Please use this identifier to cite or link to this item: https://doi.org/10.1038/srep28876
Title: A clinically authentic mouse model of enterovirus 71 (EV-A71)-induced neurogenic pulmonary oedema
Authors: Victorio, C.B.L 
Xu, Y
Ng, Q
Chua, B.H
Alonso, S 
Chow, V.T.K 
Chua, K.B
Keywords: catecholamine
neutralizing antibody
animal
Bagg albino mouse
blood
brain
disease model
Enterovirus A
Enterovirus infection
human
immunology
Kaplan Meier method
lung
lung edema
metabolism
mortality
mouse
pathology
physiology
severity of illness index
virology
Animals
Antibodies, Neutralizing
Brain
Catecholamines
Disease Models, Animal
Enterovirus A, Human
Enterovirus Infections
Humans
Kaplan-Meier Estimate
Lung
Mice
Mice, Inbred BALB C
Pulmonary Edema
Severity of Illness Index
Issue Date: 2016
Publisher: Nature Publishing Group
Citation: Victorio, C.B.L, Xu, Y, Ng, Q, Chua, B.H, Alonso, S, Chow, V.T.K, Chua, K.B (2016). A clinically authentic mouse model of enterovirus 71 (EV-A71)-induced neurogenic pulmonary oedema. Scientific Reports 6 : 28876. ScholarBank@NUS Repository. https://doi.org/10.1038/srep28876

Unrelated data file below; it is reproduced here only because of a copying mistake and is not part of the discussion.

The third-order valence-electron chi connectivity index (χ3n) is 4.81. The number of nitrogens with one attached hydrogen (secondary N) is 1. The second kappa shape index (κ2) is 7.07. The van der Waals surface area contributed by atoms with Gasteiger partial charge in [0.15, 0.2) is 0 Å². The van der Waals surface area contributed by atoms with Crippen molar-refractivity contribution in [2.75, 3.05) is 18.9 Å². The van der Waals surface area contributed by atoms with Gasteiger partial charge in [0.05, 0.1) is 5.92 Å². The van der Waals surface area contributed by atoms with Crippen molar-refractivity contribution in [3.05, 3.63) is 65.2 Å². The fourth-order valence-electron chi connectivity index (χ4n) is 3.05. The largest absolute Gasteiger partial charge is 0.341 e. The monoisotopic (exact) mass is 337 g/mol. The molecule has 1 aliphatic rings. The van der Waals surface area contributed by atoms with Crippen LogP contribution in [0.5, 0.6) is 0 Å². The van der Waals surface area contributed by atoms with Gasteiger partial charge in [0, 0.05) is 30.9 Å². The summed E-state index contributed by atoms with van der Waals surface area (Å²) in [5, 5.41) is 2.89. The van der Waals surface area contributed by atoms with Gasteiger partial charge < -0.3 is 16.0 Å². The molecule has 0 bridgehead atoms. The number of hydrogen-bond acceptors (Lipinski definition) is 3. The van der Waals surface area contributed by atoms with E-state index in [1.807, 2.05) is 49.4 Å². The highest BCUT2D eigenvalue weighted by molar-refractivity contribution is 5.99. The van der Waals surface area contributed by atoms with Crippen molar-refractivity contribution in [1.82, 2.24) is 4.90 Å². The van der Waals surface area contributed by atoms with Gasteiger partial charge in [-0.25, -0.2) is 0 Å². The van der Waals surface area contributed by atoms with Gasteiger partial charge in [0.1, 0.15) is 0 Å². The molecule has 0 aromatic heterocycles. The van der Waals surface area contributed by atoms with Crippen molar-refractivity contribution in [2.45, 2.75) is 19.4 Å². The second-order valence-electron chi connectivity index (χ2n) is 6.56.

Abstract: Enterovirus 71 (EV-A71) is a neurotropic virus that sporadically causes fatal neurologic illness among infected children. Animal models of EV-A71 infection exist, but they do not recapitulate in animals the spectrum of disease and pathology observed in fatal human cases. Specifically, neurogenic pulmonary oedema (NPE) - the main cause of EV-A71 infection-related mortality - is not observed in any of these models. This limits their utility in understanding viral pathogenesis of neurologic infections. We report the development of a mouse model of EV-A71 infection displaying NPE in severely affected animals. We inoculated one-week-old BALB/c mice with an adapted EV-A71 strain and identified clinical signs consistent with observations in human cases and other animal models. We also observed respiratory distress in some mice. At necropsy, we found their lungs to be heavier and incompletely collapsed compared to other mice. Serum levels of catecholamines and histopathology of lung and brain tissues of these mice strongly indicated onset of NPE. The localization of virally-induced brain lesions also suggested a potential pathogenic mechanism for EV-A71-induced NPE. This novel mouse model of virally-induced NPE represents a valuable resource for studying viral mechanisms of neuro-pathogenesis and pre-clinical testing of potential therapeutics and prophylactics against EV-A71-related neurologic complications.
Source Title: Scientific Reports
URI: https://scholarbank.nus.edu.sg/handle/10635/174951
ISSN: 20452322
DOI: 10.1038/srep28876
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